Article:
I grew up with Harry Potter. I read the Philosopher’s Stone when I was 9. The characters at the time were 10. Nearly every age milestone of my teen years was marked with a new addition to the series. They were the classics of my generation.
Upon completion of the the eighth film – Harry Potter and the Deathly Hallows (II) – the main filming location was transformed into a visitor attraction. It was a place where fans, young and old, could come and experience the world they’d seen on the big screen for themselves. While visiting London last Autumn I absolutely couldn’t pass up the chance to go along and see the Studios for myself.
Having taken the dedicated tour bus to the Studios (not the Knight Bus – HP-insider joke for you right there!) we had to wait for a little while before queuing up to join the start of our tour. We made short work of a couple of Venti Lattes from the in-house Starbucks – having woken up at 5.30am to meet the bus.
Each tour gets to preview an introduction video before being greeted by the site of the iconic Great Hall doors. They asked if it was anybody’s birthday. As it happens, it was mine. The tour guide barely got the question out before my brother turned to me with a death glare: “don’t you dare!”. So, yes. I missed my chance to open the doors of Hogwarts. But I’m a grown-up and am completely over it and have moved on (!) The tour starts on a real high – the Great Hall itself. After another short intro, this time from a Leavesden employee, we were left to plug in our digital guides and take the tour at our own pace.
The detail was incredible. Dumbledore’s lectern – covered in an accumulation of real candle wax. The icy punch bowls of the Yule Ball from The Goblet of Fire. Snape’s wig. The Gryffindor Common Room. The swinging pendulum clock so prominent in The Prisoner of Azkaban. The level of detail was beyond imagination. The artistry of the entrance of the Chamber of Secrets truly stunned as Tom Felton (the voice of the digital tour guide and the actor who played Draco Malfoy) explained that the mechanics were all real and no special effects had been used to create it. I could go on – the Burrow, Potions Class, Hagrid’s Hut. The creatures department, Diagon Alley. We were even lucky enough to arrive on the first day of their Halloween exhibition so we got to see Umbridge’s pink office in all its glory!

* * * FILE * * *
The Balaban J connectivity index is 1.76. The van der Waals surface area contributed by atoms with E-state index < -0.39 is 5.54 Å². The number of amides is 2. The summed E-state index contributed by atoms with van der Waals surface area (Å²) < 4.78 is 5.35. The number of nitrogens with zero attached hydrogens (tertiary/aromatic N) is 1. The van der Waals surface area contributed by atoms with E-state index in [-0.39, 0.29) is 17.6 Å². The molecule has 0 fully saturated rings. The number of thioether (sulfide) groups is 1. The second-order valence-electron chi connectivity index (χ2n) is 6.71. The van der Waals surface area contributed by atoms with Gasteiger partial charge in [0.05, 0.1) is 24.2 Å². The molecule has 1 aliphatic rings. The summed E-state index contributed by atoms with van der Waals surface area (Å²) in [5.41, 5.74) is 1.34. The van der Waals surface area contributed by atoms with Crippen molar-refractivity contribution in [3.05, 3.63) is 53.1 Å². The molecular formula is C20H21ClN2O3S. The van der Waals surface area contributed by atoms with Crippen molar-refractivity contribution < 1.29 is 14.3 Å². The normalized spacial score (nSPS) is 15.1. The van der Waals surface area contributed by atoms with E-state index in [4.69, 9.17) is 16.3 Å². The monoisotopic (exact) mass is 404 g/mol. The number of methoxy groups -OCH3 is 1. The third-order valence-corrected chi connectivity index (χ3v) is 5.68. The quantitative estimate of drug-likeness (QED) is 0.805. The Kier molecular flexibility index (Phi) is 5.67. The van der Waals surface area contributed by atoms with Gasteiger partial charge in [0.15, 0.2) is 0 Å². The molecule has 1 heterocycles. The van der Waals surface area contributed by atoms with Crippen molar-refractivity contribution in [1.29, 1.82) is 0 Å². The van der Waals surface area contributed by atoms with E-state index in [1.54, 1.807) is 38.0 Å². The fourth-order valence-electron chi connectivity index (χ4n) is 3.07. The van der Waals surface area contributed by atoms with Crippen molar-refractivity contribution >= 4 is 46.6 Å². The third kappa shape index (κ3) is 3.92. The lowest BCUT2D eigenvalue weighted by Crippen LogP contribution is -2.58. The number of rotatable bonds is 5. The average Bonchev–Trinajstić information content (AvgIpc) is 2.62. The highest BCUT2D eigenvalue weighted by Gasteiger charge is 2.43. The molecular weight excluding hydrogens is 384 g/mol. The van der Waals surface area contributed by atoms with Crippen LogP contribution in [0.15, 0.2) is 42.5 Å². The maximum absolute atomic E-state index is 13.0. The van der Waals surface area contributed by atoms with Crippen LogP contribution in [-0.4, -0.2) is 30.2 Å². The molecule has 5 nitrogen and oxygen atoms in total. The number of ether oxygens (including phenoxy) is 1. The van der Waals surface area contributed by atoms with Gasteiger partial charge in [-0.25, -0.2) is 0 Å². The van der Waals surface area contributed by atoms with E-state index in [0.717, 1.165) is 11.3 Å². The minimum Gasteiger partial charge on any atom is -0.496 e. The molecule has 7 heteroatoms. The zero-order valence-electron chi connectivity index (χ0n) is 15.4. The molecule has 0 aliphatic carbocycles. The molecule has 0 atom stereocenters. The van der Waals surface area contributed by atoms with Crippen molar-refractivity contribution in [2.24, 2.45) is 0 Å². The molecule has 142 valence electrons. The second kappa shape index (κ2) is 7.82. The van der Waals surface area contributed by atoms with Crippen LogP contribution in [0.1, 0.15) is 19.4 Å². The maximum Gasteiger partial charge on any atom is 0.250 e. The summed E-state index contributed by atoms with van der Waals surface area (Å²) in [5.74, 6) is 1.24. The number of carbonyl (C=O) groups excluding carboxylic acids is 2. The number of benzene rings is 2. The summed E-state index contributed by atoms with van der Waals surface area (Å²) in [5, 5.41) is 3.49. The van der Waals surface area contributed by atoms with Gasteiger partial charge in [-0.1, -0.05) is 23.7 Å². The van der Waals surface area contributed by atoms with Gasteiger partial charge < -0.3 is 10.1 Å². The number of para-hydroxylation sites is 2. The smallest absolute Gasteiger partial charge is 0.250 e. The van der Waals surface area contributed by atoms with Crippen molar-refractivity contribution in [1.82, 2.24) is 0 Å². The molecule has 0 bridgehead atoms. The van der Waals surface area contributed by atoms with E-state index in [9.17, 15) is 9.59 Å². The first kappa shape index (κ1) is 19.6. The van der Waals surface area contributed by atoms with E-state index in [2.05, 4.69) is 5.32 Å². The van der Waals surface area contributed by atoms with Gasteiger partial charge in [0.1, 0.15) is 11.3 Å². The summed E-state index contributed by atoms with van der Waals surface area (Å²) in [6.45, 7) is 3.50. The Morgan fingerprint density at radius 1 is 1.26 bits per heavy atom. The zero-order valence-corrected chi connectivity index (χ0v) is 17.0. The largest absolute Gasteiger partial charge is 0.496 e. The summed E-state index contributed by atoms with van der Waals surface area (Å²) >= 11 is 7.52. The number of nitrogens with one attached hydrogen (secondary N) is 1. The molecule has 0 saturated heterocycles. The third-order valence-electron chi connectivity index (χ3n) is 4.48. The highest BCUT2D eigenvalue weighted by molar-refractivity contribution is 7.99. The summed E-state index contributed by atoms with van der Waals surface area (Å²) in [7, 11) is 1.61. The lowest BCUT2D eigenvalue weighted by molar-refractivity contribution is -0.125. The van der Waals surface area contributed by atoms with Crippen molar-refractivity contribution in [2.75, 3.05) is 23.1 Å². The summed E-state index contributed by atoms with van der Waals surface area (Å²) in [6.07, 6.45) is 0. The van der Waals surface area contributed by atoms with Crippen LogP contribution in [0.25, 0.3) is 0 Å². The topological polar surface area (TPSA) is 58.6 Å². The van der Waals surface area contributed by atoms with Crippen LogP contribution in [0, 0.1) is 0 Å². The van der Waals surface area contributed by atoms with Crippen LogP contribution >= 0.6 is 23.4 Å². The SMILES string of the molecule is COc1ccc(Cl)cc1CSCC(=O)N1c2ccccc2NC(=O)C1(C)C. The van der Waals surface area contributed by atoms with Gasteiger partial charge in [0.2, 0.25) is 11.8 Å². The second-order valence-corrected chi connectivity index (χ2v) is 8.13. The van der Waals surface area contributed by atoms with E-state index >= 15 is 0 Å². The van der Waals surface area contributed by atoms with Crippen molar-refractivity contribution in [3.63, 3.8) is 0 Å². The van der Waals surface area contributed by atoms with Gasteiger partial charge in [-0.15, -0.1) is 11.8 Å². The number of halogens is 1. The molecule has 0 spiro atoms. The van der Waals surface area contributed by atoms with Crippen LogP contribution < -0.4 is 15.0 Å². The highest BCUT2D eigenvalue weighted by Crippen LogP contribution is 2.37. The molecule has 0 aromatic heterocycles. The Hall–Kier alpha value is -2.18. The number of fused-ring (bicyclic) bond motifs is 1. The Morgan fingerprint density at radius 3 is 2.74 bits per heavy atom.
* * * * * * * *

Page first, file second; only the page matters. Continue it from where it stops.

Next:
But for me, the real magic was outside. Below is one of my favourite photos of the day. I got a birthday Butterbeer from my brother, which we drank outside Privet Drive (obviously!) whilst looking onto the glorious purpleness of the Knight Bus.
It was a real pleasure to get to see and fully appreciate the artistry of the graphic designers and model makers so closely. Their work was laid out and displayed so beautifully. So many details that often didn’t even appear in the films could be seen here behind glass cases. It really adds another dimension to the films once you know to look out for these previously out-of-sight details. The jewel in the crown of the tour is the model of Hogwarts Castle at the end. I promise you that you will not have seen anything like it before.
Harry Potter remains quite divisive. People either love it or hate it. Or they love the books and didn’t like the films. Or vice versa. Regardless of what your feelings are, Leavesden Studios is a worthwhile stop for anyone who is interested in costume, sets, props, special effects and any manner of things relating to film making. It really is a magical place.
Tickets for Leavesden Studios need to be purchased beforehand: http://www.wbstudiotour.co.uk
We got the Complete Studio Tour Package (£42.95 each) which included your ticket, a souvenir guide and a digital guide for the tour. I would absolutely insist you get the digital guide if you can. It’s great for little bit of behind-the-scenes info and each section of the Studio has a number guide that you use to play the appropriate tid-bit.
We went from London Victoria to Leavesden Studios with Golden Tours. The journey took between 1 1/2 and 2 hours (it’s about 20 minutes from Luton Airport) and you need to show your Studio ticket to get on the bus. It’s slightly pricey (£58 for the two of us) but that’s to be expected in London and it was by far the easiest way to get there. You can make your own way via trains etc but it takes just as long and is a lot more hassle, especially when you reach the train station nearest the studios.
Plus you get to ride in this magnificent carriage: